The Convention on the Elimination of All Forms of Discrimination against Women (CEDAW) - currently ratified by 187 countries - is the only human rights treaty that deals specifically with rural women (Art. 14). Adopted in 1979 by the United Nations Generally Assembly, entered into force in 1981. The Convention defines discrimination against women as follows:

  6. Library Resource

    Towards Achieving the Aims of Articles 14, 15 and 16 of the Convention on the Elimination of All Forms of Discrimination against Women

    Reports & Research
    January, 2004
    Global

    This report is the fruit of collaboration between ILC, IFAD and FAO. It provides information on the historical background of the Convention on the Elimination of all forms of All Forms of Discrimination against Women and its Optional Protocol, the working methods of the Committee, reservations, as well as a summary of information provided in reports of selected countries.

  7. Library Resource

    Progress towards achieving the aims of the Convention on the Elimination of all forms of Discrimination against Women (CEDAW)

    Reports & Research
    January, 2010
    Kenya

    In 2004, FAO, IFAD, and the International Land Coalition (ILC) jointly published a report on progress towards the Convention on the Elimination of all forms of Discrimination against Women (CEDAW), with respect to the status of rural women. This report provided an historical background to CEDAW and its Optional Protocol (OP 1999) as well as an overview on land issues as reflected in the reports submitted by States Parties.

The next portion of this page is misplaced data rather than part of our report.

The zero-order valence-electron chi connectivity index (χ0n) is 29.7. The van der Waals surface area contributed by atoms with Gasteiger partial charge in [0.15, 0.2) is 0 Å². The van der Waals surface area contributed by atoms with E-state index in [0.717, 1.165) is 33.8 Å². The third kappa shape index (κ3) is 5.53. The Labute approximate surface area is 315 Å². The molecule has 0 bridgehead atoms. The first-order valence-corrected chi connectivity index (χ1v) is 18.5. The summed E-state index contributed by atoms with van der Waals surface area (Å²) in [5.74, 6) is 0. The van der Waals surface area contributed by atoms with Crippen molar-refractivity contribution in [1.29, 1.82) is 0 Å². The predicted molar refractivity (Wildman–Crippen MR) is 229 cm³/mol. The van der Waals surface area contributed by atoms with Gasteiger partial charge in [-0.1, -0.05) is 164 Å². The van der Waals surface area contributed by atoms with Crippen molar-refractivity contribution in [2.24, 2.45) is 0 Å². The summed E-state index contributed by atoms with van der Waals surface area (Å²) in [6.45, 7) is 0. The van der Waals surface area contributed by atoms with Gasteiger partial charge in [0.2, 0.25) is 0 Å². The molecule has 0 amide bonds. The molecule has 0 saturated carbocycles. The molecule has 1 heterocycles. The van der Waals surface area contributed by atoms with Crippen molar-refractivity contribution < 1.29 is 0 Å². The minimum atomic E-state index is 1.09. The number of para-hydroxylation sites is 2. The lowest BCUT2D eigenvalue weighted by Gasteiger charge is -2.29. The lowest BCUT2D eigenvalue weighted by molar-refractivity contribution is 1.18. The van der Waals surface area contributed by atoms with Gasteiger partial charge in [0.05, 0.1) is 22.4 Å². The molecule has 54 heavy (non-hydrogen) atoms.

8. Library Resource

    Organizational Approaches for Women's Property Rights

    Policy Papers & Briefs
    January, 2007
    Global

    Women in many countries are far less likely than men to own property and assets - key tools to gaining economic security and earning higher incomes. Though laws to protect women's property rights exist in most countries, gender and cultural constraints can prevent women from owning or inheriting property. In this series, the International Center for Research on Women (ICRW) suggests practical steps to promote, protect and fulfill women's property rights.

  9. Library Resource
    Manuals & Guidelines
    January, 2007
    Global

    A Guidebook on Women Human Rights Defenders is aimed to help women human rights defenders name the specific risks, violations and constraints they face in their work.  It presents a practical discussion of the useful mechanisms developed by the state and also the civil society to provide redress and remedy, and to protect women human rights defenders.  It is intended to be used by human rights and other organisations to further a gender perspective in the monitoring and documentation of human rights.